Well, 2-1 is a lot better than 3-0. So they say, anyway. England managed to turn up for long enough to win the Third Test against the Windies in St Lucia.

The Test series defeat has certainly raised more questions and if England feel that they’ve now stumbled across a ‘winning formula’ because they managed to stick it to their captainless opponents in a dead rubber, then they need to have an even longer look at themselves.

Joe Root and the selectors put all the names in the hat once again and this time all three openers were lucky enough to get drawn out. Meaning Keaton Jennings returned and Joe Denly dropped down to three. Denly got a few runs. Jennings didn’t. And neither did Rory Burns who, until Joe Root got a ton in this match, had the top English score with his 80-odd earlier in the series.

The problem is, Burns averages about the same as everyone else we have tried over the last goodness knows how many series. In his six or so Test matches, Burns averages 25. That’s not enough. Therefore how long should he get for that number to go up or, more likely, down?

Yet, he is still to be considered the best of a bad bunch in terms of proper opening batsman options. Unless we are to go completely maverick in the Ashes and throw in Alex Hales and Jason Roy, Burns will play against Australia.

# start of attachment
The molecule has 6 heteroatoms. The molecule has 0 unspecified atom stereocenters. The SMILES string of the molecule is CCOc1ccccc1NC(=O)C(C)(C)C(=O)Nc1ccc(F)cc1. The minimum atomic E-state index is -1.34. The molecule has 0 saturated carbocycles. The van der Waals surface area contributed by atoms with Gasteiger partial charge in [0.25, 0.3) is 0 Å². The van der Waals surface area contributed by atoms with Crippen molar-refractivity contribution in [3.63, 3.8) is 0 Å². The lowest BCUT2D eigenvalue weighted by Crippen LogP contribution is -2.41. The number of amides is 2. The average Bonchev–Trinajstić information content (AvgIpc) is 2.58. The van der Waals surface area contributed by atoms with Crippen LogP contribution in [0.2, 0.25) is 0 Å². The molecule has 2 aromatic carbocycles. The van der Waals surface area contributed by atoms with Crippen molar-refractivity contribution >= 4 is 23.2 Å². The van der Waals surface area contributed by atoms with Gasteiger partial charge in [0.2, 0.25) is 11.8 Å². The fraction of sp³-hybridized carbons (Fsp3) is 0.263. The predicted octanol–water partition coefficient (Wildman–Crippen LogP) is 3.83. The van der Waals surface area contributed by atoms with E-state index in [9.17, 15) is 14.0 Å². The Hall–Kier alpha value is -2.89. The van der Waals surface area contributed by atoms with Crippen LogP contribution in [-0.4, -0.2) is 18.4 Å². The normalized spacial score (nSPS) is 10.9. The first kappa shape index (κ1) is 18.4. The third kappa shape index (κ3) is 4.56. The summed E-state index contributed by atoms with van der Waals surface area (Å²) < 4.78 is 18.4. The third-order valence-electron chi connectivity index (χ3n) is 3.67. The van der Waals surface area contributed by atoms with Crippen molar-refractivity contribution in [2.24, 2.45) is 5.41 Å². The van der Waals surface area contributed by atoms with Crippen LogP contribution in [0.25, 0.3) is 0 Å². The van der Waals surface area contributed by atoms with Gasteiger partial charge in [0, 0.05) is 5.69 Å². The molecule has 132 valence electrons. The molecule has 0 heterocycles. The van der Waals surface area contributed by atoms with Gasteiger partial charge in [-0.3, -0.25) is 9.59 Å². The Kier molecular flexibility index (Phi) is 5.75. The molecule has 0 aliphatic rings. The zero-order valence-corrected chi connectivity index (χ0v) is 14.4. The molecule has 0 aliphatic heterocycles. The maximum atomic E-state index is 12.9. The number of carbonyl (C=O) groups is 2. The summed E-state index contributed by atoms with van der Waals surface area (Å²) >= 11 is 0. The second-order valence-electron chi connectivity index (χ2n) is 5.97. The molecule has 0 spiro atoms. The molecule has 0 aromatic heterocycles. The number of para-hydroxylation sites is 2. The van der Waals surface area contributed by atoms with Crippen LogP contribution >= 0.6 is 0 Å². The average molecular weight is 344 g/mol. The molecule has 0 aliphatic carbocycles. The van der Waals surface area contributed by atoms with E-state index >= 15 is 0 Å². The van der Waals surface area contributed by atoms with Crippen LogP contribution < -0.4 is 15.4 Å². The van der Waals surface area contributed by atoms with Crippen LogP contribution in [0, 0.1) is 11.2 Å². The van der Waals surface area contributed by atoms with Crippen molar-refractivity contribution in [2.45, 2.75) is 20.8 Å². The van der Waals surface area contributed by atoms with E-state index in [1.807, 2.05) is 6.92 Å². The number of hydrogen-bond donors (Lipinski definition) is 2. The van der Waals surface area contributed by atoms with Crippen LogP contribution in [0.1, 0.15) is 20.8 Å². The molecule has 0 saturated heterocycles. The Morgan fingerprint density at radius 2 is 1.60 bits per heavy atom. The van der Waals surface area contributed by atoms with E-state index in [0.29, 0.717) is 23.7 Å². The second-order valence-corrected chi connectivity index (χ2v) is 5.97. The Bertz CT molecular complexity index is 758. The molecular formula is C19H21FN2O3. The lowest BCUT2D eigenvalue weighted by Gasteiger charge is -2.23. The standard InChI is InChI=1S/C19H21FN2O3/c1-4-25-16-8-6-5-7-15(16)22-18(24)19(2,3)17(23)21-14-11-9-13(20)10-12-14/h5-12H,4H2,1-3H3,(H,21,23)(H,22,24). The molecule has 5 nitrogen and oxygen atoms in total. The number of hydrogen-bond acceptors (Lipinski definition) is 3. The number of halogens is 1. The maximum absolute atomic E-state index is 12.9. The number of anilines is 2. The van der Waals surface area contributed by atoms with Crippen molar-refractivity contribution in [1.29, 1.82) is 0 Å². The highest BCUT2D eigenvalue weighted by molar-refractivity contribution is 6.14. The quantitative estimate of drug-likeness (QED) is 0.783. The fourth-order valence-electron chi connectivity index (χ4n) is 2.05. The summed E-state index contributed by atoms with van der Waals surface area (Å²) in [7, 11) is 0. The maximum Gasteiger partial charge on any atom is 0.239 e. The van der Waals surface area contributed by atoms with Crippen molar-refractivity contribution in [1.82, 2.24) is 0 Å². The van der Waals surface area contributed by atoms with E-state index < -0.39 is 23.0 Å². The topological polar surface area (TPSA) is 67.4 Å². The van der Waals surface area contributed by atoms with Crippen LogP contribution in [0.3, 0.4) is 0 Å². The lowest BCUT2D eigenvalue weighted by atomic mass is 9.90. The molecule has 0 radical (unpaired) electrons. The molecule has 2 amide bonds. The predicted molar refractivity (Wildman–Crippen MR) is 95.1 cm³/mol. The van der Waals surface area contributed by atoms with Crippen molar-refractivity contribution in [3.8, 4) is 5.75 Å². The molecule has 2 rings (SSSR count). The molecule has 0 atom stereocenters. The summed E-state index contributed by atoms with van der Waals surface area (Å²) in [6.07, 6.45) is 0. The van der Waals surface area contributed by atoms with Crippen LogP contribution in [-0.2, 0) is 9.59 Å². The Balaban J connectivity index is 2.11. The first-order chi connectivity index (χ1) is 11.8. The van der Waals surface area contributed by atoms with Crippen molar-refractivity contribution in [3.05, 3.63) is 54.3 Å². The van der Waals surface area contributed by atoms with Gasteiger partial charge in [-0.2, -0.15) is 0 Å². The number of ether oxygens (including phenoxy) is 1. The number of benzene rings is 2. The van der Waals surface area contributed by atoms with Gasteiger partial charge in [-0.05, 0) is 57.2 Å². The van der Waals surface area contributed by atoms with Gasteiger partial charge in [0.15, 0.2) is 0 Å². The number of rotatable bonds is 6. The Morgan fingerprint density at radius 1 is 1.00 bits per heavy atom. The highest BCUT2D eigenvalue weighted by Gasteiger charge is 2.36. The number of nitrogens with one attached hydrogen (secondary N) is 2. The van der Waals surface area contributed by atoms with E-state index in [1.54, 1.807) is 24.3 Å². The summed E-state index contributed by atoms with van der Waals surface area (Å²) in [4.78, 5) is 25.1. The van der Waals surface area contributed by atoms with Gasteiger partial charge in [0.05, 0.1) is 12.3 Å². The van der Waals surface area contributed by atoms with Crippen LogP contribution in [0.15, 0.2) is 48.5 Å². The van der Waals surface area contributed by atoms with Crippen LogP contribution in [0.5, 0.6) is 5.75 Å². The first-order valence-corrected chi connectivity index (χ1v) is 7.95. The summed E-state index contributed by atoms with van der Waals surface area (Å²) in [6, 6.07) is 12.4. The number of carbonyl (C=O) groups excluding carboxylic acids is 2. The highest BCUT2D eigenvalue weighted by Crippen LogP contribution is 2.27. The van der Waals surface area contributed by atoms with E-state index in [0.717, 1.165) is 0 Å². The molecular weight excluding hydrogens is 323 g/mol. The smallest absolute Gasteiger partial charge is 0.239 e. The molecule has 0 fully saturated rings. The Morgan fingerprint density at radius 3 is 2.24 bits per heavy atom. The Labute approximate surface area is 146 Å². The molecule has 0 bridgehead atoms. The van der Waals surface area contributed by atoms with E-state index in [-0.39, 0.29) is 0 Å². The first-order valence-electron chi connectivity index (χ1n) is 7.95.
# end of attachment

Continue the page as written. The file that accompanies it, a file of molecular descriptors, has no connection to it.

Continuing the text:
The worrying thing is, Keaton Jennings still might as well. And I am not convinced about Joe Denly, even if he made a few this time out.

Roy, interestingly, rocked up and smacked a ton in an ODI warm up match on Sunday. An England opener hitting 100. What a novelty.

What else did we learn about the England bats? Oh, look. Jonny Bairstow is best at number seven. Not three. Or five. Or six. And definitely, don’t make him another opening option. If we have to pick him, just give him the gloves and the slot at seven and worry about the rest of the line-up, please.

Yes, it is harsh on Ben Foakes who is the better keeper but that’s Test cricket. At least England know they have a class option if Bairstow fails to score.

Bowling wise, Stuart Broad and Jimmy Anderson did what they do when the conditions are favourable. And everyone can now get very excited, again, by Mark Wood and his extreme pace. Wood wanged down balls in and around 95 mph and his first innings spell could be what changes the course of his career.

If, and it is a big if, he can stay fit and some tracks are favourable in the summer, he could have a major impact on where the Ashes end up.

Just in case England felt they were having a great Test match, the subject of their catching came up once again. Jos Buttler, an immensely talented cricketer, clearly needs the gloves on to be able to hold anything. Buttler dropped a couple in quick succession. Before being sent down to third man as punishment. He seemed almost grateful.

The ODIs get underway this week and hopefully, by the end of them, we will still all believe that England can win the World Cup.